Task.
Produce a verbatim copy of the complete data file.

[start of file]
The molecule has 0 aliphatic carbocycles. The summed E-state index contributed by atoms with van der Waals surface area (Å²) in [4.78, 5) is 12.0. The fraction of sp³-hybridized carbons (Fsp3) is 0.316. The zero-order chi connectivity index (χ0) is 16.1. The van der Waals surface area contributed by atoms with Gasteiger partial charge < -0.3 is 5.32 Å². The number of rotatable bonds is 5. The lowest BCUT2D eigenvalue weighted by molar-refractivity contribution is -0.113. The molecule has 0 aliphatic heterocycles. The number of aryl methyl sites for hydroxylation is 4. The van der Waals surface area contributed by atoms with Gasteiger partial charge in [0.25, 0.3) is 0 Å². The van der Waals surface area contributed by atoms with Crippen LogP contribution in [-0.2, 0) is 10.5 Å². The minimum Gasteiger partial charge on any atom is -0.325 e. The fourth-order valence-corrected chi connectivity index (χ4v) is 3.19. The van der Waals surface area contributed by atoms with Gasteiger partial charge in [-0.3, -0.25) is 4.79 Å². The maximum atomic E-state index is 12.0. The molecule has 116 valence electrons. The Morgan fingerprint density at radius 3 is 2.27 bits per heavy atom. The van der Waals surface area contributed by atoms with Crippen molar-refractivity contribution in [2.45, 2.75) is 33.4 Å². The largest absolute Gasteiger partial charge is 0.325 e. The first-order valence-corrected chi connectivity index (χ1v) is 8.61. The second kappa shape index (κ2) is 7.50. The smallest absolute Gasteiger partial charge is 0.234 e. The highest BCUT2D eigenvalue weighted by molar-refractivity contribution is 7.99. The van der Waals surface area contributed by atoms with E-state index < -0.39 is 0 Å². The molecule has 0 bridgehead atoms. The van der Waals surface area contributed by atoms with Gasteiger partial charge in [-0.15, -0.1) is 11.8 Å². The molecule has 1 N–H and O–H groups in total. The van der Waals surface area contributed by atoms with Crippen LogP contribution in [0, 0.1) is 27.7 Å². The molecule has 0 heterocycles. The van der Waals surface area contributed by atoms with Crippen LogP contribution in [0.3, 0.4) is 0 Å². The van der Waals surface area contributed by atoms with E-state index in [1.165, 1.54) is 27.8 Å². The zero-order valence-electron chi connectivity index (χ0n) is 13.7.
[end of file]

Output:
The molecule has 0 aliphatic carbocycles. The summed E-state index contributed by atoms with van der Waals surface area (Å²) in [4.78, 5) is 12.0. The fraction of sp³-hybridized carbons (Fsp3) is 0.316. The zero-order chi connectivity index (χ0) is 16.1. The van der Waals surface area contributed by atoms with Gasteiger partial charge < -0.3 is 5.32 Å². The number of rotatable bonds is 5. The lowest BCUT2D eigenvalue weighted by molar-refractivity contribution is -0.113. The molecule has 0 aliphatic heterocycles. The number of aryl methyl sites for hydroxylation is 4. The van der Waals surface area contributed by atoms with Gasteiger partial charge in [0.25, 0.3) is 0 Å². The van der Waals surface area contributed by atoms with Crippen LogP contribution in [-0.2, 0) is 10.5 Å². The minimum Gasteiger partial charge on any atom is -0.325 e. The fourth-order valence-corrected chi connectivity index (χ4v) is 3.19. The van der Waals surface area contributed by atoms with Gasteiger partial charge in [-0.3, -0.25) is 4.79 Å². The maximum atomic E-state index is 12.0. The molecule has 116 valence electrons. The Morgan fingerprint density at radius 3 is 2.27 bits per heavy atom. The van der Waals surface area contributed by atoms with Crippen molar-refractivity contribution in [2.45, 2.75) is 33.4 Å². The largest absolute Gasteiger partial charge is 0.325 e. The first-order valence-corrected chi connectivity index (χ1v) is 8.61. The second kappa shape index (κ2) is 7.50. The smallest absolute Gasteiger partial charge is 0.234 e. The highest BCUT2D eigenvalue weighted by molar-refractivity contribution is 7.99. The van der Waals surface area contributed by atoms with E-state index < -0.39 is 0 Å². The molecule has 0 bridgehead atoms. The van der Waals surface area contributed by atoms with Gasteiger partial charge in [-0.15, -0.1) is 11.8 Å². The molecule has 1 N–H and O–H groups in total. The van der Waals surface area contributed by atoms with Crippen LogP contribution in [0, 0.1) is 27.7 Å². The molecule has 0 heterocycles. The van der Waals surface area contributed by atoms with Crippen LogP contribution in [0.3, 0.4) is 0 Å². The van der Waals surface area contributed by atoms with E-state index in [1.165, 1.54) is 27.8 Å². The zero-order valence-electron chi connectivity index (χ0n) is 13.7.